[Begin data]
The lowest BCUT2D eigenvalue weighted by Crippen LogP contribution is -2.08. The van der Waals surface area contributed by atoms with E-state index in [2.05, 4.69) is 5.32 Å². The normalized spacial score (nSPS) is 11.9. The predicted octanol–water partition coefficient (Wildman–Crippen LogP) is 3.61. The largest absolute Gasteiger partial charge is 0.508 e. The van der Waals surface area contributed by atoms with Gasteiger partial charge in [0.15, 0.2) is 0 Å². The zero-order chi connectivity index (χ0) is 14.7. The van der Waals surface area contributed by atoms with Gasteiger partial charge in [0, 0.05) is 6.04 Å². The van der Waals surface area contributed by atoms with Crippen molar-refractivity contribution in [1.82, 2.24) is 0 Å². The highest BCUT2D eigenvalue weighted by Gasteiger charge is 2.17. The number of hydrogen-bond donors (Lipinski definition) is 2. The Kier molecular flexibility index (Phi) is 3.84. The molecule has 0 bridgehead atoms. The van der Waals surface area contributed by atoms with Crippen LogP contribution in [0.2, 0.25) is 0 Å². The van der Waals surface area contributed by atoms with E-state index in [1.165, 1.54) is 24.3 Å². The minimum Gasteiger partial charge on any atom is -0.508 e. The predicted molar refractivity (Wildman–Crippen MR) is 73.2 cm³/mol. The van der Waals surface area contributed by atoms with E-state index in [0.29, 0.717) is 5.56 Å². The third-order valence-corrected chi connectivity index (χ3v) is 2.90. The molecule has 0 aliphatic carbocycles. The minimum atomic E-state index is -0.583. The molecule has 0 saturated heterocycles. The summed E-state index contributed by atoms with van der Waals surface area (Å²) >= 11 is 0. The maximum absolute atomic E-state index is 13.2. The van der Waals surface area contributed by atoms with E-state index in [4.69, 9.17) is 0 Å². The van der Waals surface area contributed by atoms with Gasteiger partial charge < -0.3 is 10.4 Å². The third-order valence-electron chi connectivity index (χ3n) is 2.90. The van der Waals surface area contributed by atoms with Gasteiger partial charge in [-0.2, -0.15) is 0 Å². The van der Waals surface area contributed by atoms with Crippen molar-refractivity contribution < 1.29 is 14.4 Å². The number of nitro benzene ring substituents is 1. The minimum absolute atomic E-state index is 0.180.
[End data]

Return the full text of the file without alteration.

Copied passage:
The lowest BCUT2D eigenvalue weighted by Crippen LogP contribution is -2.08. The van der Waals surface area contributed by atoms with E-state index in [2.05, 4.69) is 5.32 Å². The normalized spacial score (nSPS) is 11.9. The predicted octanol–water partition coefficient (Wildman–Crippen LogP) is 3.61. The largest absolute Gasteiger partial charge is 0.508 e. The van der Waals surface area contributed by atoms with Gasteiger partial charge in [0.15, 0.2) is 0 Å². The zero-order chi connectivity index (χ0) is 14.7. The van der Waals surface area contributed by atoms with Gasteiger partial charge in [0, 0.05) is 6.04 Å². The van der Waals surface area contributed by atoms with Crippen molar-refractivity contribution in [1.82, 2.24) is 0 Å². The highest BCUT2D eigenvalue weighted by Gasteiger charge is 2.17. The number of hydrogen-bond donors (Lipinski definition) is 2. The Kier molecular flexibility index (Phi) is 3.84. The molecule has 0 bridgehead atoms. The van der Waals surface area contributed by atoms with Crippen LogP contribution in [0.2, 0.25) is 0 Å². The van der Waals surface area contributed by atoms with E-state index in [1.165, 1.54) is 24.3 Å². The minimum Gasteiger partial charge on any atom is -0.508 e. The predicted molar refractivity (Wildman–Crippen MR) is 73.2 cm³/mol. The van der Waals surface area contributed by atoms with E-state index in [0.29, 0.717) is 5.56 Å². The third-order valence-corrected chi connectivity index (χ3v) is 2.90. The molecule has 0 aliphatic carbocycles. The minimum atomic E-state index is -0.583. The molecule has 0 saturated heterocycles. The summed E-state index contributed by atoms with van der Waals surface area (Å²) >= 11 is 0. The maximum absolute atomic E-state index is 13.2. The van der Waals surface area contributed by atoms with E-state index in [4.69, 9.17) is 0 Å². The van der Waals surface area contributed by atoms with Gasteiger partial charge < -0.3 is 10.4 Å². The third-order valence-electron chi connectivity index (χ3n) is 2.90. The van der Waals surface area contributed by atoms with Gasteiger partial charge in [-0.2, -0.15) is 0 Å². The van der Waals surface area contributed by atoms with Crippen molar-refractivity contribution < 1.29 is 14.4 Å². The number of nitro benzene ring substituents is 1. The minimum absolute atomic E-state index is 0.180.